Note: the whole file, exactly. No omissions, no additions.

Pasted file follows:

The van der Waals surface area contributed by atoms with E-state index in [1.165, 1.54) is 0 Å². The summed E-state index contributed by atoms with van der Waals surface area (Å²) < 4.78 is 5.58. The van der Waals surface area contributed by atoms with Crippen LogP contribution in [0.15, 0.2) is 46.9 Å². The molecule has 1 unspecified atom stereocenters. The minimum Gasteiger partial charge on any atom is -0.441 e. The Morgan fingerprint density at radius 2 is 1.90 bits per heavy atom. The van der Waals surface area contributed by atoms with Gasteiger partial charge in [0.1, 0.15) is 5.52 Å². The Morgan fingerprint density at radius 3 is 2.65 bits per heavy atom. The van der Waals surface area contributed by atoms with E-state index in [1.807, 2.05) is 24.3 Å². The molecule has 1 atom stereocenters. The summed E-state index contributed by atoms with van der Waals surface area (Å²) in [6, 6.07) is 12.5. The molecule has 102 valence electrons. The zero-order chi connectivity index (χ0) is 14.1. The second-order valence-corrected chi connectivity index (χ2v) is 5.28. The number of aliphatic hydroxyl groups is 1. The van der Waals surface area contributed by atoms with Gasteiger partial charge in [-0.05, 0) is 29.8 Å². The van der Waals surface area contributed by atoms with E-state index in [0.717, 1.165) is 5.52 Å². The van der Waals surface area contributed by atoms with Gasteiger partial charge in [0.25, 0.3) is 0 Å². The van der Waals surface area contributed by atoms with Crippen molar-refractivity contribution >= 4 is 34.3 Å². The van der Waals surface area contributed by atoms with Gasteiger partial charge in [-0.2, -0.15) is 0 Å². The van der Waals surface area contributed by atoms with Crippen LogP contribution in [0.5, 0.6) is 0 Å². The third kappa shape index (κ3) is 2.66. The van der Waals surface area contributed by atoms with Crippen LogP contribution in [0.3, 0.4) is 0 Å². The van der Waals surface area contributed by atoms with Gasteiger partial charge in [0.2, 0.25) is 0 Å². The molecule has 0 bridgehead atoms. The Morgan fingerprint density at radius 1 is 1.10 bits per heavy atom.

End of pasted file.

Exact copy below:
The van der Waals surface area contributed by atoms with E-state index in [1.165, 1.54) is 0 Å². The summed E-state index contributed by atoms with van der Waals surface area (Å²) < 4.78 is 5.58. The van der Waals surface area contributed by atoms with Crippen LogP contribution in [0.15, 0.2) is 46.9 Å². The molecule has 1 unspecified atom stereocenters. The minimum Gasteiger partial charge on any atom is -0.441 e. The Morgan fingerprint density at radius 2 is 1.90 bits per heavy atom. The van der Waals surface area contributed by atoms with Gasteiger partial charge in [0.1, 0.15) is 5.52 Å². The Morgan fingerprint density at radius 3 is 2.65 bits per heavy atom. The van der Waals surface area contributed by atoms with E-state index in [1.807, 2.05) is 24.3 Å². The molecule has 1 atom stereocenters. The summed E-state index contributed by atoms with van der Waals surface area (Å²) in [6, 6.07) is 12.5. The molecule has 102 valence electrons. The zero-order chi connectivity index (χ0) is 14.1. The second-order valence-corrected chi connectivity index (χ2v) is 5.28. The number of aliphatic hydroxyl groups is 1. The van der Waals surface area contributed by atoms with Gasteiger partial charge in [-0.05, 0) is 29.8 Å². The van der Waals surface area contributed by atoms with E-state index in [0.717, 1.165) is 5.52 Å². The van der Waals surface area contributed by atoms with Gasteiger partial charge in [0.25, 0.3) is 0 Å². The van der Waals surface area contributed by atoms with Crippen molar-refractivity contribution >= 4 is 34.3 Å². The van der Waals surface area contributed by atoms with Gasteiger partial charge in [-0.2, -0.15) is 0 Å². The van der Waals surface area contributed by atoms with Crippen LogP contribution in [0.5, 0.6) is 0 Å². The third kappa shape index (κ3) is 2.66. The van der Waals surface area contributed by atoms with Crippen LogP contribution in [0.3, 0.4) is 0 Å². The van der Waals surface area contributed by atoms with Gasteiger partial charge in [0.2, 0.25) is 0 Å². The molecule has 0 bridgehead atoms. The Morgan fingerprint density at radius 1 is 1.10 bits per heavy atom.